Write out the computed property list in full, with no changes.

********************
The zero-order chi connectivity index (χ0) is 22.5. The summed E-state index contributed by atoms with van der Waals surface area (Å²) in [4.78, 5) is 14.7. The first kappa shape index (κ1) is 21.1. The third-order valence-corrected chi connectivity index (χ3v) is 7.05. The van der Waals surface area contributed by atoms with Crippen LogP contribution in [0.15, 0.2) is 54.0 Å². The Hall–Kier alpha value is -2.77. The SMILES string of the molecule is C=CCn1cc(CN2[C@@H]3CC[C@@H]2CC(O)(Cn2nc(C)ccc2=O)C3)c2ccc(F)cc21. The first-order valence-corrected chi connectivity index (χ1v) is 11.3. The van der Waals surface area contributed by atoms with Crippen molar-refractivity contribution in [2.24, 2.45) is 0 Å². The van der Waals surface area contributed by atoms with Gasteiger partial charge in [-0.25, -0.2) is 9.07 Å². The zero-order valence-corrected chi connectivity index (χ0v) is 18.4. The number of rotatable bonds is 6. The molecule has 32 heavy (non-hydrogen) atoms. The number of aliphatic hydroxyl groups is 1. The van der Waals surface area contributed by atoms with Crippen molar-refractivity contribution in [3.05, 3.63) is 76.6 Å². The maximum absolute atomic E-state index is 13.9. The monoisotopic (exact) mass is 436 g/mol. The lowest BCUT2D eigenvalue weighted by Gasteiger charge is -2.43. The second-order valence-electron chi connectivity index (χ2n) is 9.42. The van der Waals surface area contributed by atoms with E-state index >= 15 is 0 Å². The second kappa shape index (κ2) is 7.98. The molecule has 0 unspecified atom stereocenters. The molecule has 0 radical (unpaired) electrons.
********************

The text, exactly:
The zero-order chi connectivity index (χ0) is 22.5. The summed E-state index contributed by atoms with van der Waals surface area (Å²) in [4.78, 5) is 14.7. The first kappa shape index (κ1) is 21.1. The third-order valence-corrected chi connectivity index (χ3v) is 7.05. The van der Waals surface area contributed by atoms with Crippen LogP contribution in [0.15, 0.2) is 54.0 Å². The Hall–Kier alpha value is -2.77. The SMILES string of the molecule is C=CCn1cc(CN2[C@@H]3CC[C@@H]2CC(O)(Cn2nc(C)ccc2=O)C3)c2ccc(F)cc21. The first-order valence-corrected chi connectivity index (χ1v) is 11.3. The van der Waals surface area contributed by atoms with Crippen molar-refractivity contribution in [2.24, 2.45) is 0 Å². The van der Waals surface area contributed by atoms with Gasteiger partial charge in [-0.25, -0.2) is 9.07 Å². The zero-order valence-corrected chi connectivity index (χ0v) is 18.4. The number of rotatable bonds is 6. The molecule has 32 heavy (non-hydrogen) atoms. The number of aliphatic hydroxyl groups is 1. The van der Waals surface area contributed by atoms with Crippen molar-refractivity contribution in [3.05, 3.63) is 76.6 Å². The maximum absolute atomic E-state index is 13.9. The monoisotopic (exact) mass is 436 g/mol. The lowest BCUT2D eigenvalue weighted by Gasteiger charge is -2.43. The second-order valence-electron chi connectivity index (χ2n) is 9.42. The van der Waals surface area contributed by atoms with E-state index >= 15 is 0 Å². The second kappa shape index (κ2) is 7.98. The molecule has 0 unspecified atom stereocenters. The molecule has 0 radical (unpaired) electrons.